It’s almost impossible to glance at gladioli without feeling a surge of joy. August’s birth flower is a dynamic beauty — the kind that makes you stop and marvel at the wonders of mother nature. A member of the iris family, the gladiolus is exquisite, with a tall and showy silhouette brimming with vibrant blooms.
The plants are commanding, thanks to their pointy shape. It’s that unmistakable structure that earned them their name, which is taken from the Latin gladius, or little sword. True to form, the plant stands constantly at attention, its lean and clean lines setting it apart from other botanical beauties.
When in Rome, do as your fellow gladiators do. It seemed the swordsmen did just that, as they were said to have donned the flowers while in combat to protect them from harm. Other lore credits the popularity of gladiolus to Pliny the Elder, the Roman philosopher and naturalist who is known for penning the encyclopedia Naturalis Historia. The name was a natural fit due to the sharp leaves that reminded him of a sword.
Gladiolus flowers may even have played a role in celebrations. It’s said that spectators would throw them into the air and on the gladiators to honor victories, a practice that even the Dutch maintained well into the 1950s to recognize the achievements of their athletes. The phrase “de dood of de gladiolen,” which means to “death or the gladioli,” and broadly referenced as “all or nothing,” was thought to be coined by a Dutch road racer named Gerrie Knetemann.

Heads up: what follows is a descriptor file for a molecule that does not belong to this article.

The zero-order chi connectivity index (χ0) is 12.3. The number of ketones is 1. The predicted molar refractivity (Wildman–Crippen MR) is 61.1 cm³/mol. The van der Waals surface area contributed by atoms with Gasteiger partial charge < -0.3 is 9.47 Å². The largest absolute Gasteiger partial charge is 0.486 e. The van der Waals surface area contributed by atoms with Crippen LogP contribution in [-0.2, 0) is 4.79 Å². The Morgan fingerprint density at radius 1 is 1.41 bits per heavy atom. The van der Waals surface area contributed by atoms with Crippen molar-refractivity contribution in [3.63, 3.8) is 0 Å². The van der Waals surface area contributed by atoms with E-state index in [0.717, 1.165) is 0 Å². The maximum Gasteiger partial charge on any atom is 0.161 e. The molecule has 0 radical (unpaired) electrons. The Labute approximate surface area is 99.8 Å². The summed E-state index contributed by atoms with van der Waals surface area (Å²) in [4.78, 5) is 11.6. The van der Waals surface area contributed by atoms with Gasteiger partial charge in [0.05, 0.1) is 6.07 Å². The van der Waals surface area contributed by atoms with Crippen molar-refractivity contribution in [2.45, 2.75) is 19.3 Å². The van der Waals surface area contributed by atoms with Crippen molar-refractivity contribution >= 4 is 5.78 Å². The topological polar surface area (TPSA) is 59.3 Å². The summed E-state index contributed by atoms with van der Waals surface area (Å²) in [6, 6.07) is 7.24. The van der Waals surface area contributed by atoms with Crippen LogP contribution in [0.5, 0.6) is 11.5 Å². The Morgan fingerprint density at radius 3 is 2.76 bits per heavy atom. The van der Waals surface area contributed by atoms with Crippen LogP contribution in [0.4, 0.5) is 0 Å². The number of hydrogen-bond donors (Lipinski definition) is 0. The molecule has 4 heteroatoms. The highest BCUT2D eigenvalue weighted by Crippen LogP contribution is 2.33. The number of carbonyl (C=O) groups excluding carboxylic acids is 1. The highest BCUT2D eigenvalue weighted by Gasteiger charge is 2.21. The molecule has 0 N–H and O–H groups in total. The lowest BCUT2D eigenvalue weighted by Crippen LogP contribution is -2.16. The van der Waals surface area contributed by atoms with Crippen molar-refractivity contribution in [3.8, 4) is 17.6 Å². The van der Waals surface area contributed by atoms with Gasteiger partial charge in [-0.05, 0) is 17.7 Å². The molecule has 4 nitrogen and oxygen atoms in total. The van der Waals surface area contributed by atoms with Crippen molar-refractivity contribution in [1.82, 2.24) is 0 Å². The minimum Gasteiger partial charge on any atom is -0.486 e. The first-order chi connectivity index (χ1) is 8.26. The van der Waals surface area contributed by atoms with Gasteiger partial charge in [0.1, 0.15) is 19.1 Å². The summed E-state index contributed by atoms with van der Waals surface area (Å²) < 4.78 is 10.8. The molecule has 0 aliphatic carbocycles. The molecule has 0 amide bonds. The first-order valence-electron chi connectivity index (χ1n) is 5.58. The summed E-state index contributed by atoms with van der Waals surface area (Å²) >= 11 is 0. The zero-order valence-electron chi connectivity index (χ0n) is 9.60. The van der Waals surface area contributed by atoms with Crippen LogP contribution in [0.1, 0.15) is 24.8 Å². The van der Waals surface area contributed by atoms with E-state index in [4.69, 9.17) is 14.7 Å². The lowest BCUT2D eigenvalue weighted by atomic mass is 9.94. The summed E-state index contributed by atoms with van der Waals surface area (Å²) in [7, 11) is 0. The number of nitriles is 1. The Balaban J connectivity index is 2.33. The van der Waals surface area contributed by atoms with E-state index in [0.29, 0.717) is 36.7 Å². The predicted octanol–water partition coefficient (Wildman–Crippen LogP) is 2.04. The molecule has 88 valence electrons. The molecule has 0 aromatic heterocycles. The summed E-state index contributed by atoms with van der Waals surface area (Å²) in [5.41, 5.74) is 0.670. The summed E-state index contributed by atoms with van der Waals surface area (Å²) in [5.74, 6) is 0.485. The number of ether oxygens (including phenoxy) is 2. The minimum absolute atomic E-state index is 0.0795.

The gladiolus is spectacular in appearance — and just as impressive in its meaning. Deeply linked to the prowess of gladiators, the flower is symbolic of endurance, integrity, and strength. Interestingly, the flower’s unique shape also informs another meaning — infatuation. When you present someone with this sharp bloom, you’re telling them that they’ve “pierced” your heart!
The beauty of the gladiolus extends far beyond the obvious ties to its past. This is among the most expressive plants in the world, and it’s also symbolic of traits like loyalty, integrity, remembrance, and strong character. Available in an array of colors, the gladiolus also takes on individual meaning based on those hues. Red gladioli represent passionate love, while yellow is symbolic of friendship. Pink reflects maternal instincts and compassion. Purple is symbolic of grace and a little bit of mystery, and white expresses purity and innocence.
They’re enormous. They can be a little stiff. They’re often associated with arrangements from a different era. But the truth is that the gladiolus is about as everlasting and important a flower as the planet has ever produced. It’s graceful, elegant, and available in many different varieties. It’s no wonder that it’s the official birth flower for August! By their very nature, those born during one of the hottest months of the year are known for their charisma and outgoing personality. The same traits are often linked to gladioli, a truly fearless variety.
The gladiolus is also traditionally given to couples celebrating their 40th anniversary. Given that the flower is associated with enduring love and infatuation, it’s a fitting choice for the couple who have spent at least four decades together. Why not surprise them with a lavish arrangement brimming with red? It’s perfect to put on display thanks to its elaborate appearance.